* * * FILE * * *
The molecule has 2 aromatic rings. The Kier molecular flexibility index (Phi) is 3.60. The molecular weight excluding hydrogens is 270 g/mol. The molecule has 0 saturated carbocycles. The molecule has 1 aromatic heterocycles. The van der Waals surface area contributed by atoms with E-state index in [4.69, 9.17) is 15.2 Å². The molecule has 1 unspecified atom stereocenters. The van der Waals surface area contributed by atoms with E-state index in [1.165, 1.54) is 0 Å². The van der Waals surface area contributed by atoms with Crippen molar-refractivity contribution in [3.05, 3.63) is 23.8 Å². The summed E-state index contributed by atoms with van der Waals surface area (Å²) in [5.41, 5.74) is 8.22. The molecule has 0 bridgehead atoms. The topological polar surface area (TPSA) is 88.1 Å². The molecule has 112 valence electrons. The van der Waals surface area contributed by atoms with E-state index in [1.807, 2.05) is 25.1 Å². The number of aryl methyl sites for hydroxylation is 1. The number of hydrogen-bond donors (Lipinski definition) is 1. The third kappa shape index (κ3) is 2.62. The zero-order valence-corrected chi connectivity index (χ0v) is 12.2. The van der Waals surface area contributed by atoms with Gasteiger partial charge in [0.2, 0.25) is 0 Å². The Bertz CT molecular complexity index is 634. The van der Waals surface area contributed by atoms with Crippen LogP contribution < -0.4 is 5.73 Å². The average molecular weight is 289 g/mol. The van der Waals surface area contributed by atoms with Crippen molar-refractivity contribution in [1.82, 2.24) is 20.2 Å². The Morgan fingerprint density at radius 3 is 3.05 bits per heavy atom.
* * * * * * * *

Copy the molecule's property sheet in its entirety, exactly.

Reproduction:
The molecule has 2 aromatic rings. The Kier molecular flexibility index (Phi) is 3.60. The molecular weight excluding hydrogens is 270 g/mol. The molecule has 0 saturated carbocycles. The molecule has 1 aromatic heterocycles. The van der Waals surface area contributed by atoms with E-state index in [4.69, 9.17) is 15.2 Å². The molecule has 1 unspecified atom stereocenters. The van der Waals surface area contributed by atoms with E-state index in [1.165, 1.54) is 0 Å². The van der Waals surface area contributed by atoms with Crippen molar-refractivity contribution in [3.05, 3.63) is 23.8 Å². The summed E-state index contributed by atoms with van der Waals surface area (Å²) in [5.41, 5.74) is 8.22. The molecule has 0 bridgehead atoms. The topological polar surface area (TPSA) is 88.1 Å². The molecule has 112 valence electrons. The van der Waals surface area contributed by atoms with E-state index in [1.807, 2.05) is 25.1 Å². The number of aryl methyl sites for hydroxylation is 1. The number of hydrogen-bond donors (Lipinski definition) is 1. The third kappa shape index (κ3) is 2.62. The zero-order valence-corrected chi connectivity index (χ0v) is 12.2. The van der Waals surface area contributed by atoms with Gasteiger partial charge in [0.2, 0.25) is 0 Å². The Bertz CT molecular complexity index is 634. The van der Waals surface area contributed by atoms with Crippen LogP contribution < -0.4 is 5.73 Å². The average molecular weight is 289 g/mol. The van der Waals surface area contributed by atoms with Crippen molar-refractivity contribution in [1.82, 2.24) is 20.2 Å². The Morgan fingerprint density at radius 3 is 3.05 bits per heavy atom.